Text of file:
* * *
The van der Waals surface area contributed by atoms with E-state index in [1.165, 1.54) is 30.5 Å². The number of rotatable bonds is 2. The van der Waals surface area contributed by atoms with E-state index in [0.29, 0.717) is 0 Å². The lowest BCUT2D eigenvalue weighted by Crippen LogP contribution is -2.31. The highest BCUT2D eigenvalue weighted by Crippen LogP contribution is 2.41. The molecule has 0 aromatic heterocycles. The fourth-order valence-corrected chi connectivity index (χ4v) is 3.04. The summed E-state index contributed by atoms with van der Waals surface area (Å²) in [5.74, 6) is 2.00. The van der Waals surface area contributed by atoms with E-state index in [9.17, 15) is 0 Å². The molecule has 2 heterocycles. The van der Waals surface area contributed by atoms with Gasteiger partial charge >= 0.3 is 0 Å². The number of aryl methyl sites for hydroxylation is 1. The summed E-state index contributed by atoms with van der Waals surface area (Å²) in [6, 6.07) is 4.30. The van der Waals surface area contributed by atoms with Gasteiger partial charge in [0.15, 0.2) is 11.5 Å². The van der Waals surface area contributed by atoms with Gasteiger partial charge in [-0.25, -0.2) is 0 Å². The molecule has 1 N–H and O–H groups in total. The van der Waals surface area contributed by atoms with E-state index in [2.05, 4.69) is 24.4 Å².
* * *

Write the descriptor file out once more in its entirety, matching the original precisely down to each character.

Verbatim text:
The van der Waals surface area contributed by atoms with E-state index in [1.165, 1.54) is 30.5 Å². The number of rotatable bonds is 2. The van der Waals surface area contributed by atoms with E-state index in [0.29, 0.717) is 0 Å². The lowest BCUT2D eigenvalue weighted by Crippen LogP contribution is -2.31. The highest BCUT2D eigenvalue weighted by Crippen LogP contribution is 2.41. The molecule has 0 aromatic heterocycles. The fourth-order valence-corrected chi connectivity index (χ4v) is 3.04. The summed E-state index contributed by atoms with van der Waals surface area (Å²) in [5.74, 6) is 2.00. The van der Waals surface area contributed by atoms with E-state index in [9.17, 15) is 0 Å². The molecule has 2 heterocycles. The van der Waals surface area contributed by atoms with Gasteiger partial charge >= 0.3 is 0 Å². The number of aryl methyl sites for hydroxylation is 1. The summed E-state index contributed by atoms with van der Waals surface area (Å²) in [6, 6.07) is 4.30. The van der Waals surface area contributed by atoms with Gasteiger partial charge in [0.15, 0.2) is 11.5 Å². The van der Waals surface area contributed by atoms with Gasteiger partial charge in [-0.25, -0.2) is 0 Å². The molecule has 1 N–H and O–H groups in total. The van der Waals surface area contributed by atoms with E-state index in [2.05, 4.69) is 24.4 Å².